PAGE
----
Jury Orders Chiquita to Pay $38 Million Over Killings by Colombian Terror Group

Jury Orders Chiquita to Pay $38 Million Over Killings by Colombian Terror Group
Chiquita branded bananas are weighed at a market in Borough, central London, on Nov. 22, 2017. (Justin Tallis/AFP via Getty Images)
Ryan Morgan

A federal jury in Florida decided this week that American produce giant Chiquita Brands should pay $38.3 million to the families of eight people killed in Colombia by members of a paramilitary faction Chiquita had funded over the years.

The jury’s decision on June 10 is part of a long-running civil lawsuit against Chiquita, a major global grower and distributor of bananas and other produce. The plaintiffs in the case are a group of nine families of people allegedly killed in the 1990s and early 2000s by members of the Autodefensas Unidas de Colombia, which is known by the Spanish acronym AUC and in English as the United Self-Defense Forces of Colombia.

The plaintiffs in the case had argued Chiquita should be held financially liable for their family members’ deaths because the company had funded the AUC.

Colombia has, for decades, been the scene of a multifaceted armed conflict involving the Colombian government, drug cartels, and various other warring insurgent groups. The AUC was one of the factions involved in the conflict and had actively engaged in the fighting until it largely disbanded between 2006 and 2008. The U.S. government designated the AUC as a foreign terrorist organization in 2007 and extradited several of the group’s leaders in 2008 to face criminal prosecution in the United States.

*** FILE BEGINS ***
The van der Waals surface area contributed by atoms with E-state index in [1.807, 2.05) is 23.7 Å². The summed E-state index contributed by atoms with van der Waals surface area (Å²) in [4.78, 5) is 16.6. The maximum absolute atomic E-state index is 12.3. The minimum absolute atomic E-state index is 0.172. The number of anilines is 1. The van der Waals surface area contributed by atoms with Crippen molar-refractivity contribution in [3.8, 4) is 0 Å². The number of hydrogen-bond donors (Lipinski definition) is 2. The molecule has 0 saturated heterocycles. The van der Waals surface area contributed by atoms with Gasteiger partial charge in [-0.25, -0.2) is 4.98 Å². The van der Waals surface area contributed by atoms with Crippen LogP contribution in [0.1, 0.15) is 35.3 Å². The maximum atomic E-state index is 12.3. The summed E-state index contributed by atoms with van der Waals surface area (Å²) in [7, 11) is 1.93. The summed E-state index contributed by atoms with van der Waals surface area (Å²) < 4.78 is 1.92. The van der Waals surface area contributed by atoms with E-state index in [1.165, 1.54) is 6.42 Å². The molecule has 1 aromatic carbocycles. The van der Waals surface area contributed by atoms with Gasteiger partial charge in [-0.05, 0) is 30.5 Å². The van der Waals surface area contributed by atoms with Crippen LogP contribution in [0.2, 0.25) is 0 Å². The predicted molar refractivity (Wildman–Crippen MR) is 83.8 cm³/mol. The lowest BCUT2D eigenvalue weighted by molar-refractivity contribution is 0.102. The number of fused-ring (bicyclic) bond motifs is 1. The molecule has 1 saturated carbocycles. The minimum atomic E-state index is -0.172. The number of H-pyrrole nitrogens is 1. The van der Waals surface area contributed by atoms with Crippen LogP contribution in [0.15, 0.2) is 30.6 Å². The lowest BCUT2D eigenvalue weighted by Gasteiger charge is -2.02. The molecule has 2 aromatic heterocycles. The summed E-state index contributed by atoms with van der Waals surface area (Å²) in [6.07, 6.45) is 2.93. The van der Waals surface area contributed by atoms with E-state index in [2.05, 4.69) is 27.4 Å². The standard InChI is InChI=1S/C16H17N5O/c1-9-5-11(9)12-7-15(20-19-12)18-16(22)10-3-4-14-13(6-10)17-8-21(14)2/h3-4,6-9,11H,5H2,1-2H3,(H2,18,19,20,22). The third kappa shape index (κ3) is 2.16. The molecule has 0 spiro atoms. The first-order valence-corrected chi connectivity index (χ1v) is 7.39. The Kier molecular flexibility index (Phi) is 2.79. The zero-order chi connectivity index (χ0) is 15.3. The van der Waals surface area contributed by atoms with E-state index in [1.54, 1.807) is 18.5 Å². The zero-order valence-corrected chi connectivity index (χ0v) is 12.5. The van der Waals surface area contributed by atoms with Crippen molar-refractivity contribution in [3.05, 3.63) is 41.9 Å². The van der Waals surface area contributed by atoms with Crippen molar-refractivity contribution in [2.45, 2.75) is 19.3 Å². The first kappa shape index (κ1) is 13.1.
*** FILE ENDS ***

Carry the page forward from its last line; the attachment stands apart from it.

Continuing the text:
The U.S. government previously accused Chiquita of paying $1.7 million to the AUC through intermediaries, and documenting the expenses as a “security payment.” The company pleaded guilty to one count of engaging in transactions with a terrorist group and in 2007 agreed to pay a $25 million criminal fine to resolve the case.

The plaintiffs in this civil case have, separately, been seeking compensation from Chiquita since 2007 for the deaths of their family members.

The jury decided on June 10 that the AUC killed Carlos Arturo Palencia Sibaja, Albeiro Antonio Molina Roman, Miguel Angel Cardona Muñoz, Ceferino Antonio Restrepo Tangarife, Libardo de Jesus Villa Mora, Francisco de Jesus Jinete Sierra, Franklin Fabio Fontalvo Salas, and Miguel Antonio Rodriguez Duarte.

The jury separately concluded the plaintiffs had not sufficiently demonstrated that the AUC killed a ninth man named Waynestey Machado Durango.

The jury subsequently concluded that Chiquita failed to act responsibly with regard to its interactions with AUC and provided substantial assistance to the paramilitary group that it should have known created a foreseeable risk of harm to the eight victims.

Chiquita has insisted that its Colombia subsidiary, Banadex, only made the payments out of fear that the AUC would harm its employees and operations. Still, the jury ruled Chiquita had not proved that they made the payments to the AUC out of fear the Colombian terror group posed a threat of harm or death to Chiquita’s employees and property.

The jury reached their verdict after a six-week trial and two days of deliberations.

“This verdict sends a powerful message to corporations everywhere: profiting from human rights abuses will not go unpunished. These families, victimized by armed groups and corporations, asserted their power and prevailed in the judicial process,” EarthRights general counsel Marco Simons said, following the June 10 verdict. EarthRights International is a legal advocacy group representing some of the victims.

Agnieszka Fryszman, another attorney representing the plaintiffs, said, “The verdict does not bring back the husbands and sons who were killed, but it sets the record straight and places accountability for funding terrorism where it belongs: at Chiquita’s doorstep.”

Chiquita has indicated it intends to appeal the case.

“The situation in Colombia was tragic for so many,” the company said in a statement after the verdict. “However, that does not change our belief that there is no legal basis for these claims.”

NTD did not receive a response from Chiquita by press time.

The Associated Press contributed to this article.